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BELLOWS FALLS — A group of concerned citizens and organizations has formed Rockingham Help and Helpers to meet the human need since the coronavirus hit the region.

Although the name specifies Rockingham, the volunteers are helping people in Westminster, Grafton and Athens as well.

And as the name says, it's made up not just of people who need help, but those that can deliver that help, said Laura Schairbaum, executive director of the Greater Falls Connection, one of the non-profit groups that is heavily involved.

Schairbaum said last Wednesday that the group was formed a little over a week earlier with 120 volunteers and 30 requests for help, particularly from people who because of health issues should not leave their homes.

Help can take the form of deliveries of food, a lift to an important appointment, or even help walking a dog, said Leslie Goldman of Rockingham, one of the volunteers.

"A lot of people need help with food right now," said Schairbaum, who said that many people are either homebound or in self-quarantine, and need food dropped off.

Schairbaum and Goldman said it's important for people to fill out the questionaire - on the Rockingham Free Public Library's website - to both volunteer and request help.

Goldman said Rockingham is one of many towns throughout Vermont that is working to make sure the most vulnerable get help.

"All the other towns are coming together to help people who are vulnerable and need food," Goldman said.

In addition to the town of Rockingham, the Greater Falls Connection, Parks Place, Our Place, the Bellows Falls Rotary Club and the Sustainable Rockingham Group (formed this past winter as part of the Take Action Rockingham group) are involved with the Rockingham Help and Helpers effort. For example, Our Place, the local daytime shelter and food shelf, is helping get food out to those in need.

"They reached out to the town and other groups that were part of the process and said, 'Hey, we think is is important for the community to stay connected,'" Schairbaum said.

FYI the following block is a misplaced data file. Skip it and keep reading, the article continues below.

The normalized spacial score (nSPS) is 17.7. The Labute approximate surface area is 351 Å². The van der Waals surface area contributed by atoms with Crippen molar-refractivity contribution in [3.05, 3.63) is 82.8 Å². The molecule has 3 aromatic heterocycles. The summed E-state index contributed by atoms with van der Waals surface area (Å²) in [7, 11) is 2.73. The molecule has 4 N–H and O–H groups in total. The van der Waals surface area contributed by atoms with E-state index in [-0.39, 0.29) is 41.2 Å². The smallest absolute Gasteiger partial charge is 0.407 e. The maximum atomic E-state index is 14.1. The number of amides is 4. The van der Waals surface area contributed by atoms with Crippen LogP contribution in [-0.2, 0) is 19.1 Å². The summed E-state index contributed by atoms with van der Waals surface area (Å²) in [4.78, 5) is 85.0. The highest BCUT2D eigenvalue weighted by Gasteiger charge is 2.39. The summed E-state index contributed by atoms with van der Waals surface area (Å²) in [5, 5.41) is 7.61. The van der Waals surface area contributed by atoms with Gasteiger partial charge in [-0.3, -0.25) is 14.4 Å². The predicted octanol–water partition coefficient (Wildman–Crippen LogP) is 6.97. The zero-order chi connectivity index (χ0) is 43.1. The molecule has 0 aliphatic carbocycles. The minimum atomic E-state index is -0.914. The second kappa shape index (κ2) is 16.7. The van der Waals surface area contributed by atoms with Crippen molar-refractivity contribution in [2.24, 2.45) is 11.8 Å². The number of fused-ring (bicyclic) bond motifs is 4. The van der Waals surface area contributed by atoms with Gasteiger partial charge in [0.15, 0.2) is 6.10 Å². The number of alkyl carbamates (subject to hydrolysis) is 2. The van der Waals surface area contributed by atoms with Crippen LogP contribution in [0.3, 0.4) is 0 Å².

She said Gary Fox, the Rockingham development director, is working to establish a drop-off depot and pick-up area at The Waypoint Center on The Island, in downtown Bellows Falls. She said food donations, as well as personal hygiene items such as diapers and shampoo, are needed. A list of the food items that are needed is also listed on the library's webpage, she said.

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The Waypoint Center has definite hours for drop off and pick up. Fox said the Help and Helpers group takes donations at the Waypoint Center from 9 am to 10 am Monday through Friday, and from 5 p.m. to 6 p.m. on Wednesdays.

"We put orders together for delivery mid-day. Now that we have a plan and some activity - we've gotten a fair amount of donations and had deliveries to six families today," Fox said last Wednesday.

He said that Deb Witkus of the Greater Falls Connection has done a great job of collaborating with Our Place through director Lisa Pitcher. "We are each increasing the efficacy of each other's work," he said.

Fox said some of the town theater staff will be working at the Waypoint and helping make the Rockingham Help and Helpers' operation work, by accepting donations, recording and stocking inventory, putting orders together.

He said perishables such as milk, butter and cheese are stored at the Sustainable Valley Group'swalk-in cooler at the local food hub, a short distance from the Waypoint Center.

He said Tylar Stanley, a junior at Bellows Falls Union High School and a Bellows Falls Opera House employee, worked Wednesday to help fit-up the Waypoint Center for stocking donations.

"The safety aspect is crucial. Workers at the Waypoint wear gloves and masks. Donations are left outside and the worker brings them into the Waypoint. Orders for delivery are put outside by the workers and labeled, and volunteer drivers pick them up and take them to the recipients, all coordinated by the crew of Lyn Haas, Diana Jones and Julie Cermola from Parks Place.

"There is no contact closer than 6 feet between the donors or the volunteers and the workers," Fox said.

Schairbaum and others urged residents to visit the Rockingham Free Public Library's website to learn more about the program and what is needed and available.

Contact Susan Smallheer at or 802 556-2147